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In the absence of both urban planning and a functioning real estate market, Phnom Penh after the Khmer Rouge became a kind of uncontrolled laboratory for informal settlement. At the cinema – called Hemak Cheat – rows of shacks line the floor and stage of a former single-screen auditorium. One of its high walls is dramatically corroding from the steady flow of tik s’oeuy – literally, “dirty water”, or raw sewage – cascading down from another settlement on the roof. Hundreds of bats squeal constantly overhead, and the residents share the space with a large pile of their own garbage. Darkness is permanent, and the cobwebbed shacks sag and lean like laundry. The cinema is among the most squalid settings in the city, but its residents are in no hurry to leave: positioned a few short blocks from the city’s posh riverfront area and its Central Market, they live in a land of opportunity for scavengers, cyclo drivers, fruit sellers, waiters, dishwashers and beggars. –John Gravois, “Unsettling the slums,” The National
Many of the most interesting and hideous convenience food product failures of the last 25 years didn’t make it into Prepared Foods’ hallowed Annual. For example: I recently wrote a piece where I mentioned IncrEdibles, a late ’90s convenience food product. Packaged in cardboard tubes and available in flavors such as Macaroni & Cheese and Scrambled Eggs with Cheese & Sausage, IncrEdibles featured a stick at the bottom of the cardboard tube, so after you heated them up in the microwave, you could simply push into your mouth without utensils. Even though I have never actually seen an IncrEdible, every time I think about them, I am attacked by the one-two sensory punch of smelling Velveeta and hearing fake cheese squelch like living, spiral-shaped food slugs twisting around one another. –Meg Favreau, “A Matter of Convenience,” The Smart Set
Fye the dregs who weareth blootooth sets upon theyr heds. Do you speeketh to me or to demones wither sleepe tween your eares?
Flocke of hypsters mightily roarred past my hoarse-carte, stampeedding olde menne offreing free memorees on stix.
Wat ho, goatee’d man? Thy skinnee jenes hath byrn’d my corneyas. –Kari Anne Roy, “Chaucer Tweets the South by Southwest Festival,” McSweeney’s
More from Rafe Bartholomew:
For the past three years my dosimeter had sat silently on a narrow shelf just inside the door of a house in Tokyo, upticking its final digit every twenty-four hours by one or two, the increase never failing — for radiation is the ruthless companion of time. Wherever we are, radiation finds and damages us, at best imperceptibly. During those three years, my American neighbors had lost sight of the accident at Fukushima. In March 2011, a tsunami had killed hundreds, or thousands; yes, they remembered that. Several also recollected the earthquake that caused it, but as for the hydrogen explosion and containment breach at Nuclear Plant No. 1, that must have been fixed by now — for its effluents no longer shone forth from our national news. Meanwhile, my dosimeter increased its figure, one or two digits per day, more or less as it would have in San Francisco — well, a trifle more, actually. And in Tokyo, as in San Francisco, people went about their business, except on Friday nights, when the stretch between the Kasumigaseki and Kokkai-Gijido-mae subway stations — half a dozen blocks of sidewalk, which commenced at an antinuclear tent that had already been on this spot for more than 900 days and ended at the prime minister’s lair — became a dim and feeble carnival of pamphleteers and Fukushima refugees peddling handicrafts.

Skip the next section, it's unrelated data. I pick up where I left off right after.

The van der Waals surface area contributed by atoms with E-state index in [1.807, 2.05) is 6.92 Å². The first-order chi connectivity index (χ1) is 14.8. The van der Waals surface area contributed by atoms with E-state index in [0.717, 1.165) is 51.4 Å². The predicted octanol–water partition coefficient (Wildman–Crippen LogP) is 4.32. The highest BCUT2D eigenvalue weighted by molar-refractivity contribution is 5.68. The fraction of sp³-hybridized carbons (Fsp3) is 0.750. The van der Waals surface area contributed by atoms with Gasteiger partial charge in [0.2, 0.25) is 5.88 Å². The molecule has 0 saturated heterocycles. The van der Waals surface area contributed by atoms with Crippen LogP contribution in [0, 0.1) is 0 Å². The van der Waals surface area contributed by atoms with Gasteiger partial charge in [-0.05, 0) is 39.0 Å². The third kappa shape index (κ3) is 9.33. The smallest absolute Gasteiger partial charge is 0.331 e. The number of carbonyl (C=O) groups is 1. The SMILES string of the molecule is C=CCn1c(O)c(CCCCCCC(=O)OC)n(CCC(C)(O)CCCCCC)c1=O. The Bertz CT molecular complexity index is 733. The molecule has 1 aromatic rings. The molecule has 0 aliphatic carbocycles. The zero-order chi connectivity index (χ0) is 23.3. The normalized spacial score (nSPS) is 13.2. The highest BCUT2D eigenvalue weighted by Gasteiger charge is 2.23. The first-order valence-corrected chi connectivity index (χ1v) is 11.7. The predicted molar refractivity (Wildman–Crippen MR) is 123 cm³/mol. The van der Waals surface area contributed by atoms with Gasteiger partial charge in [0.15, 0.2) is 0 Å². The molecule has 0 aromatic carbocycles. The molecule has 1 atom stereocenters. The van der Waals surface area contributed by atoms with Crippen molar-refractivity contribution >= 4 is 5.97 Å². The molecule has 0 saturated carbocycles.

One Friday evening, the refugees’ half of the sidewalk was demarcated by police barriers, and a line of officers slouched at ease in the street, some with yellow bullhorns hanging from their necks. At the very end of the street, where the National Diet glowed white and strange behind other buildings, a policeman set up a microphone, then deployed a small video camera in the direction of the muscular young people in drums against fascists jackets who now, at six-thirty sharp, began chanting: “We don’t need nuclear energy! Stop nuclear power plants! Stop them, stop them, stop them! No restart! No restart!” The police assumed a stiffer stance; the drumming and chanting were almost uncomfortably loud. Commuters hurried past along the open space between the police and the protesters, staring straight ahead, covering their ears. Finally, a fellow in a shabby sweater appeared, and murmured along with the chants as he rounded the corner. He was the only one who seemed to sympathize; few others reacted at all.
Number of U.S. congressional districts in which trade with China has produced more jobs than it has cost:
Young bilingual children who learned one language first are likelier than monolingual children and bilingual children who learned languages simultaneously to say that a dog adopted by owls will hoot.
An Oklahoma legislative committee voted to defund Advanced Placement U.S. History courses, accusing the curriculum of portraying the United States as “a nation of oppressors and exploiters.”
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“He could be one of a million beach-bound, black-socked Florida retirees, not the man who, by some odd happenstance of life, possesses the brain of Albert Einstein — literally cut it out of the dead scientist's head.”